Procuring & Enforcing Business Method & Other Software-Based Patents After Bilski & BMC
Please note that the faculty members listed for this course are subject to change prior to the actual course date.
Why Should You Take This Course?
Director Kappos has recently stated that patents on software are "every bit as well deserved" as patents on air flight, electric bulbs and such more traditional inventions. At the same time, he acknowledges past, often inadequate and inconsistent, examination of software patents but points out improvements at the USPTO for increasing examination quality. This is a critical time to get an important update on software patent law, given:
- The impact of the America Invents Act
- The need to understand the post-Bilski decisions that attempt to apply its principles (Research Corporation: Ultramercial; Prometheus, et al).
- The decisions analyzing infringement when computer-based methods or other activity span borders (Research in Motion; Transocean).
- The decision finding no infringement when multiple actors are involved in completing the infringment (Muniauction; Akamai).
- Patent damages in software cases have been impacted by the decision of Judges Posner and Alsup
- The need to understand how the USPTO and courts are using indefiniteness as a basis for rejection or invalidity of sotware claims.
This course addresses the difficult and sophisticated task of how best to claim, prosecute, and litigate software-based inventions in their rich variety so as not to have their patents held not valid and infringed by the Federal Circuit. But that rich variety requires a variety of disparate claiming, specification drafting, prosecution, and litigating techniques.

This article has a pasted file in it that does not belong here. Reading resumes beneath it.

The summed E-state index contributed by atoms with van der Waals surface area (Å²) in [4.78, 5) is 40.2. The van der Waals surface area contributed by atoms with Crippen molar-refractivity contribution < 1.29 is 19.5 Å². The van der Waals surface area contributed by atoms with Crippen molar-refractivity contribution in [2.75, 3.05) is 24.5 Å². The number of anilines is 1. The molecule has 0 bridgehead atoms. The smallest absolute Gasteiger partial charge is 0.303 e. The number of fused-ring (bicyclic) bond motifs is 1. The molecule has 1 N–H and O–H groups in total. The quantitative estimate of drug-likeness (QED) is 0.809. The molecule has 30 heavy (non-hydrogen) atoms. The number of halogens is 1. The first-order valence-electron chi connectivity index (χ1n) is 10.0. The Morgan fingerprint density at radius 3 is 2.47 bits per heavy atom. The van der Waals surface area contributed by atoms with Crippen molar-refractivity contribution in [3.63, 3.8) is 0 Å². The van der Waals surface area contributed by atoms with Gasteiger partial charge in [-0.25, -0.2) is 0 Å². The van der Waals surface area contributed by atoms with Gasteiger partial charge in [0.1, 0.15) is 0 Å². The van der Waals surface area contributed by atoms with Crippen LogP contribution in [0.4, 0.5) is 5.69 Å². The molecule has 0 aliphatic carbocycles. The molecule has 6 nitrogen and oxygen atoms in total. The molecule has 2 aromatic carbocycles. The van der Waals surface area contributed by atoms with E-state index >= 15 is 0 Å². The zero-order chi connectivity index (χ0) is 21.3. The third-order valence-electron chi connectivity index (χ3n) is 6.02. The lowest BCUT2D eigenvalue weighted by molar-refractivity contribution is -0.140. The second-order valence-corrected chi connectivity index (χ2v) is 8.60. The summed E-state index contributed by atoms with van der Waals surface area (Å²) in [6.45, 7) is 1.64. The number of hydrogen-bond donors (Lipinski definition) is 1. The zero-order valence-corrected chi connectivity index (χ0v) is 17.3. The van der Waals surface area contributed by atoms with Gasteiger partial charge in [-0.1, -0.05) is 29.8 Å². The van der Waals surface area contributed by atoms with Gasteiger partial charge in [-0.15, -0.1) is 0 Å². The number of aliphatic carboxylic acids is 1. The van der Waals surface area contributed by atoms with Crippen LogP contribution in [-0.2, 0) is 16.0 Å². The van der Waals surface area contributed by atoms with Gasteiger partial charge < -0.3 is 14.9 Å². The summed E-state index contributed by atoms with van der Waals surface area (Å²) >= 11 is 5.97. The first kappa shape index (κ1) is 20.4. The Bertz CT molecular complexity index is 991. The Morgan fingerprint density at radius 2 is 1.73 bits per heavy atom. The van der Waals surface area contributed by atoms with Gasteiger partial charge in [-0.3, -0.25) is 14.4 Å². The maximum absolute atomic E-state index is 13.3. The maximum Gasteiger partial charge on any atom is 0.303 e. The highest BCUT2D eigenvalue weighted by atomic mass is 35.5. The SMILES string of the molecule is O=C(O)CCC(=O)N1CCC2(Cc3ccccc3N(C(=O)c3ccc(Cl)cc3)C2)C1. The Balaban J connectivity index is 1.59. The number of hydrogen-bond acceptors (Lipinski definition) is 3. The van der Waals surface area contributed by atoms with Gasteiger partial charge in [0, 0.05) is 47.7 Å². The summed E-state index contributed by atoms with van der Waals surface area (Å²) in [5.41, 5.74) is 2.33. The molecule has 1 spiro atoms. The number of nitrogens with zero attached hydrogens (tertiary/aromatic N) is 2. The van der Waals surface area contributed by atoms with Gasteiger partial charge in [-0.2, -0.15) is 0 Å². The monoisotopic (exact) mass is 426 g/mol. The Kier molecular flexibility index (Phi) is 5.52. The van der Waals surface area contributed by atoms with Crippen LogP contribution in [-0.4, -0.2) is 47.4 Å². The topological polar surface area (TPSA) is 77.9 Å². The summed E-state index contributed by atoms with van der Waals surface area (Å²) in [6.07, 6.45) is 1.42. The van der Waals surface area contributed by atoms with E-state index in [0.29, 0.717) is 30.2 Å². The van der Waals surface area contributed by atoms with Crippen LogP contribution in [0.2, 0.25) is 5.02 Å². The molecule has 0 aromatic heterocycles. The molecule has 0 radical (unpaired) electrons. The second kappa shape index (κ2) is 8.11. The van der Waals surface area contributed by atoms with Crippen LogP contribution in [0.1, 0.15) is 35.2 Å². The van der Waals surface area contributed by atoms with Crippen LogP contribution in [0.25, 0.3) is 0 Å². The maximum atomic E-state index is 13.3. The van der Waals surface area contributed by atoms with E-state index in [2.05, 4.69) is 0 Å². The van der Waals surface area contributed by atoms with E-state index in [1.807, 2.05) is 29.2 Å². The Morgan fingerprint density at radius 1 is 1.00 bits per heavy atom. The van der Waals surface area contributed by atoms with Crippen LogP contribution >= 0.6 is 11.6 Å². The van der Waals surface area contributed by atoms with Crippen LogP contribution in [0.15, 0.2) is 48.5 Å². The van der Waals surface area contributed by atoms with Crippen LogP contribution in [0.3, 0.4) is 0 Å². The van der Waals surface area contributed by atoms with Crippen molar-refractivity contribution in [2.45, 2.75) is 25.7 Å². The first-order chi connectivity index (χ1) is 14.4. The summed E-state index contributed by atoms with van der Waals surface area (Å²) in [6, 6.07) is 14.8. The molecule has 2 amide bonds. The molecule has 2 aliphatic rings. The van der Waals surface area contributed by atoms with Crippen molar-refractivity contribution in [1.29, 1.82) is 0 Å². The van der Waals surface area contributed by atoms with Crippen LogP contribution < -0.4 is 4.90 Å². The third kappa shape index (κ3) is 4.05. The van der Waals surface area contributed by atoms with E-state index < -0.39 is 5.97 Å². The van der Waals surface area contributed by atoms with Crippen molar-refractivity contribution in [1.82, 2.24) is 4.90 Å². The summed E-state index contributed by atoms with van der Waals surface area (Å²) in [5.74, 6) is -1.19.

The America Invents Act impacts software patents in general and business method patents in particular. Specifically, a new inter partes review proceeding is available during litigation for defendants to challeng certain business method patents at the USPTO on a wide variety of invalidity grounds.
The broad spectrum of available software patent prosecution opportunities that appeared available after State Street Bank and AT&T v. Excel was questioned in the Bilski decisions. In its Bilski decision, the CAFC retreated from the "useful, concrete and tangible result" analysis to "tied to a particular machine or apparatus" or "transforms a particular article" texts. The Supreme Court found this "machine-or-transformation" test useful but too narrow. It fell back on general principles of "abstracness." It also declined to exclude all business methods from patentability, but it seemed to invite their close scrutiny. Courts as well as the USPTO continue to struggle with the application of the Supreme Court's decision and the CAFC decision it largely affirmed. Practitioners need to understand the signposts left by the Bilski decisions and those that attempt to apply their guidance.
Software-based inventions face another issue. Recent cases have suggested that infringement may be avoided when infringing activity crosses borders or multiple parties are involved int he acts or elements comprising infringement of a claim. The doctrine of "joint infringement" (a/k/a "divided infringement") as developed in BMC Resources, Inc. v. Paymentech,Muniauction Inc. v. Thomson Corp. and other cases poses particular problems for proving infringement as more computer-based inventions use processors, storage and specialized data processing services of others, sometimes located in the "cloud." Using resources in the "cloud" can involve multiple actors and jurisdictions. The course and text address why different software applications (e.g., Intenet-related software) require special claim drafting, prosecution or litigation techniques. Claim styles and limitations designed to meet the somewhat unclear post-Bilski section 101 standards are discussed. This course also explores the countercurrents arising from concern about the quality of some business method patents and from the open source movement. Legal ethics in the context of duty of disclosure under 37 CFR section 1.56 and USPTO conflict of interest issues will be presented from 9:00 to 11:00 a.m. on the third day, as currently estimated.
The comprehensive text, written by its distinguished faculty, will be handed out at the course as will a set of Slides.